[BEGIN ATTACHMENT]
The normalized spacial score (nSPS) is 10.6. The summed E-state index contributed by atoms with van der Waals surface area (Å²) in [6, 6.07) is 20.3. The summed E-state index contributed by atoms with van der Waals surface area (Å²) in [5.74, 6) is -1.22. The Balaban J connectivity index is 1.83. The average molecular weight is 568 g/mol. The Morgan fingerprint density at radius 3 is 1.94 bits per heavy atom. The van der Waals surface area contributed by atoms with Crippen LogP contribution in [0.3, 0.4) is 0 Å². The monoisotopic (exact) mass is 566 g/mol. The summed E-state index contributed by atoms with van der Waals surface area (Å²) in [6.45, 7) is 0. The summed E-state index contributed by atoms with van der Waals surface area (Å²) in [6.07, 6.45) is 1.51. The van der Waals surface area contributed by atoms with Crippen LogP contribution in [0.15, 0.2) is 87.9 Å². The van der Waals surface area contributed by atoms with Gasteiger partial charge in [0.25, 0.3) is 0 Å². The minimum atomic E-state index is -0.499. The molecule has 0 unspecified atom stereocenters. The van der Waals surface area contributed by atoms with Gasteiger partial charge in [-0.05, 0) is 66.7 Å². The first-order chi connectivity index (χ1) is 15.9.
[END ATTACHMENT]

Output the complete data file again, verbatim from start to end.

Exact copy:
The normalized spacial score (nSPS) is 10.6. The summed E-state index contributed by atoms with van der Waals surface area (Å²) in [6, 6.07) is 20.3. The summed E-state index contributed by atoms with van der Waals surface area (Å²) in [5.74, 6) is -1.22. The Balaban J connectivity index is 1.83. The average molecular weight is 568 g/mol. The Morgan fingerprint density at radius 3 is 1.94 bits per heavy atom. The van der Waals surface area contributed by atoms with Crippen LogP contribution in [0.3, 0.4) is 0 Å². The monoisotopic (exact) mass is 566 g/mol. The summed E-state index contributed by atoms with van der Waals surface area (Å²) in [6.45, 7) is 0. The summed E-state index contributed by atoms with van der Waals surface area (Å²) in [6.07, 6.45) is 1.51. The van der Waals surface area contributed by atoms with Crippen LogP contribution in [0.15, 0.2) is 87.9 Å². The van der Waals surface area contributed by atoms with Gasteiger partial charge in [0.25, 0.3) is 0 Å². The minimum atomic E-state index is -0.499. The molecule has 0 unspecified atom stereocenters. The van der Waals surface area contributed by atoms with Gasteiger partial charge in [-0.05, 0) is 66.7 Å². The first-order chi connectivity index (χ1) is 15.9.